How far would you go to protect the people you love? Would you lie and mislead investigations? Would you break laws and, at the very far end of the cover-up spectrum, commit a crime yourself? T. A. Cotterell’s What Alice Knew asks those questions, as a wife is forced into the impossible situation of going to the police or protecting her family by keeping a secret that threatens to tear them apart.
Alice Sheahan is the wife at the centre of this tale of crime and morals. She’s a successful portrait artist with the perfect life. She has two well-adjusted children, a respected obstetrician husband, comfortable finances and a nice house. She has everything she could ever want and no reason to distrust the man she married. That is until her husband, Ed, doesn’t return home one night, and when he eventually reappears his story about where he was and why he went missing seems suspicious.
An odd phone call pushes Alice into suspecting that there’s more to Ed’s story than he’s letting on, and when she uncovers the truth – fairly early on in the book – she doesn’t know what to do with it. Does she serve her husband up to the police on a silver platter, or does she protect him, and thus protect her family. With a prompt reveal of the actual incident, the story becomes less about what happened the night Ed went missing, and more about one woman’s moral dilemma, and how long she can keep up such a massive lie.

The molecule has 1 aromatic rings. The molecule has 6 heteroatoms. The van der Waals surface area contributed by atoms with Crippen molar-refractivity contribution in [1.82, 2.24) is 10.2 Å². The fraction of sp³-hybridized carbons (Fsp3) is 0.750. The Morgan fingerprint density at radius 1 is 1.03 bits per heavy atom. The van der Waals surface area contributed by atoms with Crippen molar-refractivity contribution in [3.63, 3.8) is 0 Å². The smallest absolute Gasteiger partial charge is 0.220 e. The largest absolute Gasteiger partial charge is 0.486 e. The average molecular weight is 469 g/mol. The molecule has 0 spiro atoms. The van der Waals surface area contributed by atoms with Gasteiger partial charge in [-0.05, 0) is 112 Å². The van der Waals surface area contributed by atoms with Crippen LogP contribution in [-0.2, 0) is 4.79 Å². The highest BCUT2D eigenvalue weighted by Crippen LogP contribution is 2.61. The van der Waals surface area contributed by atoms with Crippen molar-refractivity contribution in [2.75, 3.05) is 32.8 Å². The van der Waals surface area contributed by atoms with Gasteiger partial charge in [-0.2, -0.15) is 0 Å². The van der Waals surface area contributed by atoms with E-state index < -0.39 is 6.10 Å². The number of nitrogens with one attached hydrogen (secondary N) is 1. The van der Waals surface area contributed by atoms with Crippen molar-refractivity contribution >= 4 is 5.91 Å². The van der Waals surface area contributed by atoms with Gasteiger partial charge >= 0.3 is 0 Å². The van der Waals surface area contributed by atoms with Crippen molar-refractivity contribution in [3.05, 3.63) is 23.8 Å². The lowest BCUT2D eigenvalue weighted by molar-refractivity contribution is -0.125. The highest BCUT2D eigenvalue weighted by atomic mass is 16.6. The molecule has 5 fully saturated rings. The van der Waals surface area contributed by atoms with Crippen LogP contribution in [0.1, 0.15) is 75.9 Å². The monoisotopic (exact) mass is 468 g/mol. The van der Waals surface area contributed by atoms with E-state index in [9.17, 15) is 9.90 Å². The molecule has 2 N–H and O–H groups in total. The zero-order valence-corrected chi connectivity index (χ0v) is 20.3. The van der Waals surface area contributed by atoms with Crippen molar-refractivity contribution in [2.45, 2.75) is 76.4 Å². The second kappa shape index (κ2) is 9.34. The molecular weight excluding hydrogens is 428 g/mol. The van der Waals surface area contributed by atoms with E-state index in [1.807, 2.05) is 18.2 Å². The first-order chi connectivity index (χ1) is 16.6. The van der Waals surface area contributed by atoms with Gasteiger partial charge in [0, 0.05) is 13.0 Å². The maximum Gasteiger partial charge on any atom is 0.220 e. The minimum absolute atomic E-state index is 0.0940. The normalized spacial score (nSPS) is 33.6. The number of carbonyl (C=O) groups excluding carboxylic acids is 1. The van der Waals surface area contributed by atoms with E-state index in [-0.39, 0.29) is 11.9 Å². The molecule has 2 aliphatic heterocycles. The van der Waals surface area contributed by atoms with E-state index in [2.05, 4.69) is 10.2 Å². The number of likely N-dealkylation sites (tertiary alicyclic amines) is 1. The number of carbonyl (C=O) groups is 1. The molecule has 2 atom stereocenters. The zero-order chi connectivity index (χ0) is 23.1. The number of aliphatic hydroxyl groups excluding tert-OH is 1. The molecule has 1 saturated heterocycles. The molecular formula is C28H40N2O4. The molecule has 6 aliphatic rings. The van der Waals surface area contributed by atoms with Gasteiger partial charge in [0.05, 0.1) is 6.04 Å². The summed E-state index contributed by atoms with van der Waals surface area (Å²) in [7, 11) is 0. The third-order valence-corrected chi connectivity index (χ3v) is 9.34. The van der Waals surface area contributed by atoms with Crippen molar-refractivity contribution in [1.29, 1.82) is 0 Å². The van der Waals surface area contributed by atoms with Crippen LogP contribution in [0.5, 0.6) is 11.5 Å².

“When, as someone who has always obeyed the law – the odd university joint or no bike lights aside – you step outside it, you enter the unknown, a place with thinner air, taller shadows, weaker sun. Life doesn’t just ‘go on’ as the cliche has it. The clocks are reset, relationships are recalibrated.”
Cotterell’s debut is an intriguing crime mystery that blends elements of psychological suspense and marital drama, as Alice doubts everything she thought she knew about her husband, her marriage and, ultimately, herself. She’s a woman who lives a privileged life and her work as an artist means that she’s selfish without realising it. She constantly flitters between wanting to do the right thing and wanting to hold her life together, whilst outside forces attempt to get to the truth and make an example out of her well-to-do family.
Anger, betrayal and remorse slowly eat away at Alice, but is she driven by the knowledge that it’s her duty to uphold the law, or is she more motivated by how Ed’s out-of-character actions negatively reflect on their relationship? We never veer away from Alice’s thoughts and as such, the novel feels slightly limited and insular in its viewpoint. Giving more of the story from Ed’s male perspective, or even the dogged detectives trying to coerce Alice and Ed into slipping up, would have given the story a broader and perhaps more thrilling scope. Yet it doesn’t take away from the emotional impact of the book.
Having read History of Art at Cambridge, Cotterell uses his knowledge and love of art to build a brilliant picture of an artist and their thought process. Alice finds her creativity stifled by the secrets she’s being forced to keep, and this is what propels her towards the shock end that’s impossible to anticipate. If you read this thinking you know where the story is going to go, just you wait. What Alice Knew is a tale of what it means to be a woman, a wife, a mother, a daughter, a sister and an artist. But more than anything, it’s a story of humanity, in all its ugliness and beauty, and the things people are willing to do for the ones they love.
What Alice Knew was published by Black Swan on 4 May 2017